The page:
Mattessons Fridge Raiders ad still

A third of all internet users regularly log on to YouTube, claims the site. More than a billion of us are on Facebook. Well over 300 million people use Twitter every month. Instagram claims to attract similar numbers. Social media is a huge opportunity. But how can brands make the most of it without alienating potential consumers?

Here’s one way: enlist the help of a robot called F.R.H.A.N.K… that’s Fridge Raiders Hunger Automated Kit. Not the snappiest of names, granted, but this neat idea has helped Mattessons outgrow a bullish meat snacks market with a 15.8% surge in value sales to £48.2m, as we reveal in today’s sneak peek from this year’s Top Products Survey (out on Friday).

Today’s exclusive video interview with Kerry Foods strategic marketing director Sue McVie shows F.R.H.A.N.K, who starred in a series of videos with celebrity vlogger Ali-A earlier this year, in action and gives a few pointers on how to get maximum bang for buck on social media. McVie says the campaign was the most successful in the brand’s history. It’s not difficult to see why.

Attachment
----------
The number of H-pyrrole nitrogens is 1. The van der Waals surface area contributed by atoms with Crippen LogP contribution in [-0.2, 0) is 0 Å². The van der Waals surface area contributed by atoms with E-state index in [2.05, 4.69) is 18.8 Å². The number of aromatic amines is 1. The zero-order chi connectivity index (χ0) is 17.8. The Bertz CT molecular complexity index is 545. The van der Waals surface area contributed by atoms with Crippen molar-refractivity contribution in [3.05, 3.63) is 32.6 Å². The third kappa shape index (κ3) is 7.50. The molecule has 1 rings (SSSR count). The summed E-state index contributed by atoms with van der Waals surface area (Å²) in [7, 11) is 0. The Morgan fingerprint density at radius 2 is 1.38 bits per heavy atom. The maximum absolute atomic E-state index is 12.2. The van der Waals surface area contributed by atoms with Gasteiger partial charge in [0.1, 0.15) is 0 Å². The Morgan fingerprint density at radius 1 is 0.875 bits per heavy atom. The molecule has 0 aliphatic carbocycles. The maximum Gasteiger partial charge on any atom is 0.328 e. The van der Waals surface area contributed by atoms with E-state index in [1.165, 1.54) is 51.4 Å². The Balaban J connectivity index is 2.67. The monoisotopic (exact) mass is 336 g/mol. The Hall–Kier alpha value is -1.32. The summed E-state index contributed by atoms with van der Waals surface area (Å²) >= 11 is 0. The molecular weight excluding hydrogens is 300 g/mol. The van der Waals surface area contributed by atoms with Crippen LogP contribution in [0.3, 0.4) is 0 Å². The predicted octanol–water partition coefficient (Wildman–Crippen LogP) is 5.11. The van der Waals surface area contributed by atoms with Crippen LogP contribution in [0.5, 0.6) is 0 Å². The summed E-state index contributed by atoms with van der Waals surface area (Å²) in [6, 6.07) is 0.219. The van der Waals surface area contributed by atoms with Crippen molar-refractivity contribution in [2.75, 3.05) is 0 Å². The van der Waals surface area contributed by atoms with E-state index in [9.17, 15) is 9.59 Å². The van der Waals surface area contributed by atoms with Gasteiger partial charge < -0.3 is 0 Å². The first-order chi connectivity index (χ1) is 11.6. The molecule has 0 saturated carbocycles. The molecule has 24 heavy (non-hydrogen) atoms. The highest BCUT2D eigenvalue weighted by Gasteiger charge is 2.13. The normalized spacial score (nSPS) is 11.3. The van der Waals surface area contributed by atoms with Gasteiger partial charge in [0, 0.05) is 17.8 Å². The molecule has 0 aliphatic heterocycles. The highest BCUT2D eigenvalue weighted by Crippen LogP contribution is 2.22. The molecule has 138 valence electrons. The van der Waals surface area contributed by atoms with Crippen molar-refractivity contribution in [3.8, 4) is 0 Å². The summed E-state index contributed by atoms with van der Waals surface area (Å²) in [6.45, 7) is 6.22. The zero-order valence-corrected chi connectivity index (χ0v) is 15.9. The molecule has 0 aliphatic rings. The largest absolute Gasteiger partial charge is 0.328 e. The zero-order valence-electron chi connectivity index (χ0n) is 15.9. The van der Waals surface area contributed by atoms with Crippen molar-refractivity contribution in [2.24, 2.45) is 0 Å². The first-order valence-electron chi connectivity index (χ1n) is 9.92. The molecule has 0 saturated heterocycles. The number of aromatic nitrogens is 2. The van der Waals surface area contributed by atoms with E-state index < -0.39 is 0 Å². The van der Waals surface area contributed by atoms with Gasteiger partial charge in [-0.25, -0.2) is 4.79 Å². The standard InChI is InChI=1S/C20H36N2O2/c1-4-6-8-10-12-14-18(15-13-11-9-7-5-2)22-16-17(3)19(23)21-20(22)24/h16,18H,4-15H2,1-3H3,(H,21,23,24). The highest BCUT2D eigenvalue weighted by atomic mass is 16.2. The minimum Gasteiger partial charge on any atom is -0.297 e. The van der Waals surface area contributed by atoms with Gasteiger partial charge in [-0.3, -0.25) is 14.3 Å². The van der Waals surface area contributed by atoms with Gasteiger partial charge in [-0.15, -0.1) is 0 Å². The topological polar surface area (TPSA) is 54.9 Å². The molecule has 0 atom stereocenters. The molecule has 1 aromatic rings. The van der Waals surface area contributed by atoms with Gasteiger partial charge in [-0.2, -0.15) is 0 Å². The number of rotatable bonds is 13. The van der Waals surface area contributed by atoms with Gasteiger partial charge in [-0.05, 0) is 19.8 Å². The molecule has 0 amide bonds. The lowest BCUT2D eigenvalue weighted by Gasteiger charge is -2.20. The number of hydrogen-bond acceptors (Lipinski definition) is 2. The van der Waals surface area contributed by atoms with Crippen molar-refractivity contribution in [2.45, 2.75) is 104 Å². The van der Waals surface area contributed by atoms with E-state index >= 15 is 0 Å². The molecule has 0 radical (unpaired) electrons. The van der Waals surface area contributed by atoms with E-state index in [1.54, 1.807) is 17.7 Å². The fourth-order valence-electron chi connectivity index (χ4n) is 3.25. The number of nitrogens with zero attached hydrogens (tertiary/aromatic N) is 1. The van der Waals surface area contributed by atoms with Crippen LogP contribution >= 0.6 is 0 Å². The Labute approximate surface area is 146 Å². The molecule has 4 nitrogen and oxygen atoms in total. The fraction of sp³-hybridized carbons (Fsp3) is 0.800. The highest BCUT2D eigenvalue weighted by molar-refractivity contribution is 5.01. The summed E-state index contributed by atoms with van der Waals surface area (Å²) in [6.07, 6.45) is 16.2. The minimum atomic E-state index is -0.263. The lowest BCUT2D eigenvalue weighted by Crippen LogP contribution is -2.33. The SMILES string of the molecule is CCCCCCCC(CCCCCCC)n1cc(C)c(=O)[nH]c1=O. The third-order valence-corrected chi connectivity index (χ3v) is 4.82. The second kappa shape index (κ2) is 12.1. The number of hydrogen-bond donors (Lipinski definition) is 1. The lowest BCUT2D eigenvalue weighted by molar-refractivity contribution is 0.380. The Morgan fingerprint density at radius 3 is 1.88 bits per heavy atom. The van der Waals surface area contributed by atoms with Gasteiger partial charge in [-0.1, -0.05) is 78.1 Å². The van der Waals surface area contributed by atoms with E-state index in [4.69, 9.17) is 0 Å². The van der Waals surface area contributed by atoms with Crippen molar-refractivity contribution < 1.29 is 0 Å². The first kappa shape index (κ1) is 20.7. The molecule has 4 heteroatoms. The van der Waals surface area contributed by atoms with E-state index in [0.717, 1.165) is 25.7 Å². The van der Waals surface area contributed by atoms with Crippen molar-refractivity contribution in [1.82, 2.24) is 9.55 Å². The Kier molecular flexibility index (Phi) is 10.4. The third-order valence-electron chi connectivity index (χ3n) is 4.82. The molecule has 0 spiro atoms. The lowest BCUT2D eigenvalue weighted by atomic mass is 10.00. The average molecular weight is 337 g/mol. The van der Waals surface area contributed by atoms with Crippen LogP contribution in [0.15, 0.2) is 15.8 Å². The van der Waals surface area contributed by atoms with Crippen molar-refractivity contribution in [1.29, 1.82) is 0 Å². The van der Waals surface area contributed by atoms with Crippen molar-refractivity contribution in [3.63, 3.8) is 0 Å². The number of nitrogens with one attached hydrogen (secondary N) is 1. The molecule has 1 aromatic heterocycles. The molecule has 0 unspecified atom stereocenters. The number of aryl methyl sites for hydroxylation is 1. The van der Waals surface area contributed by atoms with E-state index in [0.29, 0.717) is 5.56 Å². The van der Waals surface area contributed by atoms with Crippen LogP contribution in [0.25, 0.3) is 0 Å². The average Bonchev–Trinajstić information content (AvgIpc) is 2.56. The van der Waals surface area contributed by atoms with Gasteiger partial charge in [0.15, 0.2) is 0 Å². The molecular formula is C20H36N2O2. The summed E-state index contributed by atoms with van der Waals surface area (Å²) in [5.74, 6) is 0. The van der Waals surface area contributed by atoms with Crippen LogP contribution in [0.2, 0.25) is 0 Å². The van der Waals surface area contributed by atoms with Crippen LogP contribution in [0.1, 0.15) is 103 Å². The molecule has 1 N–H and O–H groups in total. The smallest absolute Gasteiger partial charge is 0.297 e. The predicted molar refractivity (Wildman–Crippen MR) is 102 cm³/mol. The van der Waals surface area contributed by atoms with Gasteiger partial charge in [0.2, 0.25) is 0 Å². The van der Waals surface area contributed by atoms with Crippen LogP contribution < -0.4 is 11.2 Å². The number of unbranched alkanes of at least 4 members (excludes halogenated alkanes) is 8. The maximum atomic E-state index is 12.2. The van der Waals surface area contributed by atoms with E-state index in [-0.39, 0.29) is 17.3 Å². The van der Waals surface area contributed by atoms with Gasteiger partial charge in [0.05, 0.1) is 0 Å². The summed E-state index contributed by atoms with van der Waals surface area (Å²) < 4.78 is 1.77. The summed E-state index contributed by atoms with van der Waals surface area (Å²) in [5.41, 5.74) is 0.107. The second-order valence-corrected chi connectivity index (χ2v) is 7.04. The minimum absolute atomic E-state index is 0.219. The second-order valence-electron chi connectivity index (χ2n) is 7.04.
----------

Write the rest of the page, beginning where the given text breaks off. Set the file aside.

By going digital, Mattessons has been able to target the YouTube generation, the brand’s core teen audience, with pinpoint precision. Crucially, by enlisting teen vlogger Ali-A, who has 7.2 million YouTube subscribers and more than a million likes on Facebook, the brand has been able to do this without alienating would-be consumers by filling their newsfeeds up with unwanted ads.

This is social media by proxy. That Mattessons has produced fun, compelling video content that appeals to its target audience has contributed to the campaign’s success, of course, but the really smart bit is in signing up Ali-A, who has shared that content on the brand’s behalf. His followers care what Ali-G has to say. They’ll listen to him.

They won’t necessarily listen to a conglomerate like Kerry Foods. By realising this, and coming up with F.R.H.A.N.K, Mattessons deserves to be one 2015’s Top Products. To find out who the rest are, see Friday’s bumper issue of The Grocer.